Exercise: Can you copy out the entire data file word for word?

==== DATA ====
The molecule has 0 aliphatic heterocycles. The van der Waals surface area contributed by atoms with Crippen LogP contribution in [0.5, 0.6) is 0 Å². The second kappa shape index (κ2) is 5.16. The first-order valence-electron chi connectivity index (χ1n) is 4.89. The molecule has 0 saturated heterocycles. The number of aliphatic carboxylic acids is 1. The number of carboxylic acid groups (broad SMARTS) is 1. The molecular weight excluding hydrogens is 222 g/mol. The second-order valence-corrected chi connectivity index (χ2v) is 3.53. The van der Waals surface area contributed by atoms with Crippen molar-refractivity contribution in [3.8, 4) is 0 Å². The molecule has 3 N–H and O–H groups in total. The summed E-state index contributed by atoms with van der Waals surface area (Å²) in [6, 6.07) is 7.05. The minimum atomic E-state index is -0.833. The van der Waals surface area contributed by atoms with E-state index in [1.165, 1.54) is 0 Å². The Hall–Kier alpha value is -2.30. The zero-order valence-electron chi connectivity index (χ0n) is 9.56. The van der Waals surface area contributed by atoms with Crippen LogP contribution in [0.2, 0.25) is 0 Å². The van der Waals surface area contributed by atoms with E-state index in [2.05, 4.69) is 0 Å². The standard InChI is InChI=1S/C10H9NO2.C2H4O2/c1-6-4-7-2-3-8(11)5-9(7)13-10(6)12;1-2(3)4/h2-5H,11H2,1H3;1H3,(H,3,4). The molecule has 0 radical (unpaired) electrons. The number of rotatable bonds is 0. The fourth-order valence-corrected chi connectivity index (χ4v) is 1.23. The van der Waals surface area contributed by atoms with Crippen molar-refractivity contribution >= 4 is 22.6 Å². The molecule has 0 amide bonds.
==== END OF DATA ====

The molecule has 0 aliphatic heterocycles. The van der Waals surface area contributed by atoms with Crippen LogP contribution in [0.5, 0.6) is 0 Å². The second kappa shape index (κ2) is 5.16. The first-order valence-electron chi connectivity index (χ1n) is 4.89. The molecule has 0 saturated heterocycles. The number of aliphatic carboxylic acids is 1. The number of carboxylic acid groups (broad SMARTS) is 1. The molecular weight excluding hydrogens is 222 g/mol. The second-order valence-corrected chi connectivity index (χ2v) is 3.53. The van der Waals surface area contributed by atoms with Crippen molar-refractivity contribution in [3.8, 4) is 0 Å². The molecule has 3 N–H and O–H groups in total. The summed E-state index contributed by atoms with van der Waals surface area (Å²) in [6, 6.07) is 7.05. The minimum atomic E-state index is -0.833. The van der Waals surface area contributed by atoms with E-state index in [1.165, 1.54) is 0 Å². The Hall–Kier alpha value is -2.30. The zero-order valence-electron chi connectivity index (χ0n) is 9.56. The van der Waals surface area contributed by atoms with Crippen LogP contribution in [0.2, 0.25) is 0 Å². The van der Waals surface area contributed by atoms with E-state index in [2.05, 4.69) is 0 Å². The standard InChI is InChI=1S/C10H9NO2.C2H4O2/c1-6-4-7-2-3-8(11)5-9(7)13-10(6)12;1-2(3)4/h2-5H,11H2,1H3;1H3,(H,3,4). The molecule has 0 radical (unpaired) electrons. The number of rotatable bonds is 0. The fourth-order valence-corrected chi connectivity index (χ4v) is 1.23. The van der Waals surface area contributed by atoms with Crippen molar-refractivity contribution >= 4 is 22.6 Å². The molecule has 0 amide bonds.